Posted tagged ‘soup’

Pea Soup

August 8, 2011

I should have picked my peas two days ago.  A few of them were beyond prime.  However, I found  a recipe that included a pinch of sugar to compensate and the peas were fresh from my garden.  The mint was from my herb pots.  I used a vidalia onion, vegetable broth, water, and butter.  The proportions aren’t written in stone.   I simmered the ingredients  for thirty minutes, then added some milk and cream, and seasoned the soup with black pepper.  It was quite good.  So far  this year I’ve had beet greens, swiss chard, cress, string beans, and peas from my garden, and I’ve made liberal use of herbs and flowers for garnish.

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Tanzanian soup

September 26, 2009

tansoupingrThis is my version of a recipe for Tanzanian soup that was in circulation a few Lents ago in Lutheran churches.  In this area, Lenten services, at least the ones I know about, tend to focus on issues of social justice, world hunger, etc.  One year there were suggested recipes for each of the weeks of Lent, featuring various world cultures.  The idea was to have a soup and sandwich supper and to encourage self examination along with a church service.  The ingredients are rice, beans, fresh tomatoes, onion, garlic, coconut milk, bell pepper, and curry powder (about a half teaspoon).  It is very good and tastes good on a cool fall evening as well as early spring.

fruit soup

January 22, 2009

Norwegian fruktsuppe, or sotsuppe, joined rommegrot (cream mush) as a food carried to new mothers by the women of the community. The custom known as sengemat (bed food) dates back to the Viking age and was continued well into the twentieth century among immigrants in the New World.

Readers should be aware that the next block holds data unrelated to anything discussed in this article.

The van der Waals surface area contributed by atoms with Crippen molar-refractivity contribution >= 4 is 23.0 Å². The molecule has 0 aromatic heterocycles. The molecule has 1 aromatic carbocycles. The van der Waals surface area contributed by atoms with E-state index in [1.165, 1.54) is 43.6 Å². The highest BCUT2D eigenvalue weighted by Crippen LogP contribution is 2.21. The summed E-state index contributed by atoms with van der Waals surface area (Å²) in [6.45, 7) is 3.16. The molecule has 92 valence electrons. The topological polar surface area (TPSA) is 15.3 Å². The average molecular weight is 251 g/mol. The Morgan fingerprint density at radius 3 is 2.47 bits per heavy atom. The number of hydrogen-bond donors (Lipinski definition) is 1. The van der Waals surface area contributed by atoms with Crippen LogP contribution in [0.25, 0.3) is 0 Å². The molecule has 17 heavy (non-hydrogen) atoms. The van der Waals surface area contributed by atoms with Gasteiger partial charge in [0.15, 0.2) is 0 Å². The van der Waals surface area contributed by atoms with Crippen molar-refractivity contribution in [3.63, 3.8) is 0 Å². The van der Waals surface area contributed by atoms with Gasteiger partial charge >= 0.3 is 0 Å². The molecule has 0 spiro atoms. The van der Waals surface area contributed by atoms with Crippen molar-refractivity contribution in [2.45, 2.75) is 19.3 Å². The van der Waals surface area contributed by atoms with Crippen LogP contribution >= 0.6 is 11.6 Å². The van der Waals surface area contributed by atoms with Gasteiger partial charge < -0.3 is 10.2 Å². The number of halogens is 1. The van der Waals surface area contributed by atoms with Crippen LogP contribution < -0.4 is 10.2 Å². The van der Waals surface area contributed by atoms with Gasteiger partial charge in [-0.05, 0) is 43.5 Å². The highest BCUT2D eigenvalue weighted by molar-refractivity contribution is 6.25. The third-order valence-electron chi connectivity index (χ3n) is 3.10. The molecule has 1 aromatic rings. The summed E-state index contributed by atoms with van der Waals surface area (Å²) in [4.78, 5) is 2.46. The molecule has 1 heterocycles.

To make sweet soup, add the following ingredients to a double boiler: one and one half quarts water, a small can of grape juice, one cup mixed dried fruit, one cup prunes, one half cup raisins, one sliced lemon, two sliced oranges, two chopped apples, a half cup sugar, two tablespoons sago or pearl sized tapioca, and a stick of cinnamon. Cook covered until the sago is clear, adding more water as necessary.

Citrus fruits may have been scarce in nineteenth century Norway but this recipe has evolved to reflect the changing realities. You may add almost any kind of fruit or berry that you have available, including apricots, cherries, pears, and so on. If the fruits are sweet, you may need to cut down on the sugar or eliminate it altogether. Be sure to remove the cinnamon stick before serving.

Fruit soup is traditionally eaten cold but it’s also good warm, garnished with an orange slice or topped with a dollop of cream or ice cream.

My recent attempt at sweet soup didnt taste very good. Don’t make these mistakes! I added cranberries to the mix, which were pretty and pretty sour. And oh by the way… I didnt use real frozen grape juice.

Norwegian fruktsuppe

Norwegian fruktsuppe